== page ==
Having transformed a cow pasture into an African savanna and 500 acres of Central Florida into yet another theme park, the Walt Disney Co. is about to unveil the most un-Disney of entertainment: an amusement park that relies on live animals rather than fake ones.

Animal Kingdom, scheduled to open at Walt Disney World here on Tuesday, features the usual trappings of Disney parks. But unlike others, its star cast consists of about 1,000 real animals that do not always perform on cue, have drawn protests from animal rights groups and are being investigated by federal regulators.The investigation by the U.S. Department of Agriculture into possible violations of the Animal Welfare Act came after at least a dozen of the animals, some of them endangered species, died since last September.

Animal and zoo experts said most of the deaths were explainable and not unusual in a large new park.

But the federal investigation and criticism by animal rights advocates who oppose Animal Kingdom on principle have tainted the publicity blitz that are accompanying the theme park's inauguration next week.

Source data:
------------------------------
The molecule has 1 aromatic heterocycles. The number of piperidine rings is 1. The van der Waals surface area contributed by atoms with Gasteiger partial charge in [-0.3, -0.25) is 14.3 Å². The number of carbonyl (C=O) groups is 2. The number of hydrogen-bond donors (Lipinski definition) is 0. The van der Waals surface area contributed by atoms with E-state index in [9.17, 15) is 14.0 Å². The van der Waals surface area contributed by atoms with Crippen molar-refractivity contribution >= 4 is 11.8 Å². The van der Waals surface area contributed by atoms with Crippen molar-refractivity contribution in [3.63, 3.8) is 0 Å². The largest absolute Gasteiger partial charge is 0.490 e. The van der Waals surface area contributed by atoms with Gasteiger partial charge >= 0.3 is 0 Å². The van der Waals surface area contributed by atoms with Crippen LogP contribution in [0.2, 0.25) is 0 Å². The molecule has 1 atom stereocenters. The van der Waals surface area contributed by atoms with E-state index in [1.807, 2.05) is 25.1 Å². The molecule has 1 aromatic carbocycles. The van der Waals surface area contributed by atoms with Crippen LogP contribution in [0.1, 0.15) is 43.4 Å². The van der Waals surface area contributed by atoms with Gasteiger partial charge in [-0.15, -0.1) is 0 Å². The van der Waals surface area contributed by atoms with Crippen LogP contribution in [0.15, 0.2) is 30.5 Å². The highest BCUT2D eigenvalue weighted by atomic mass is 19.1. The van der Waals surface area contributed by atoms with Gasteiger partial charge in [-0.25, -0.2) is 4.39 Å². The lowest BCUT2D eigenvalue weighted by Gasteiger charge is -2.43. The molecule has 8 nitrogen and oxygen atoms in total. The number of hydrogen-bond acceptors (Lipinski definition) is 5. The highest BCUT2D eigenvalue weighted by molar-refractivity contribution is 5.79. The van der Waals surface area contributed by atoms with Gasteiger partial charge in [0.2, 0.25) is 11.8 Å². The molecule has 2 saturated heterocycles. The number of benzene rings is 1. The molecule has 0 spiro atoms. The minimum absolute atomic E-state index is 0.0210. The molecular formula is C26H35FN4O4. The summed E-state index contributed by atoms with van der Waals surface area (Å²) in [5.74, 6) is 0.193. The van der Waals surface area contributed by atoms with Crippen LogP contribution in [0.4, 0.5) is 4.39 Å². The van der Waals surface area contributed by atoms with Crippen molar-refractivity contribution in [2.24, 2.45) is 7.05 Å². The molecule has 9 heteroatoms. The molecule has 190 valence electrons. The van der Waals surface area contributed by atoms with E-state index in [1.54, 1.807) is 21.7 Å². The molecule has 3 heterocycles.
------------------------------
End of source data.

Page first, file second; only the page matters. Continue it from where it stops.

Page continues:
In Animal Kingdom, Disney has lost four cheetah cubs, two hippopotamuses, two rhinoceroses, two Asian small-clawed otters and two West African crowned cranes. The cheetahs died of kidney failure consistent with exposure to ethylene glycol, a chemical used in antifreeze, and their deaths remain a mystery. The other animals died from medical conditions or in accidents.

"Each one is a lesson learned," Diane Ledder, a Disney spokeswoman, said of the deaths. "Animals are unpredictable, and they do things you can't plan for."

Jim Rogers, a spokesman for the Agriculture Department, said the investigation is expected to take several weeks.

He said the department had issued warning letters twice for failure to maintain primate enclosures and failing to maintain adequate veterinary care.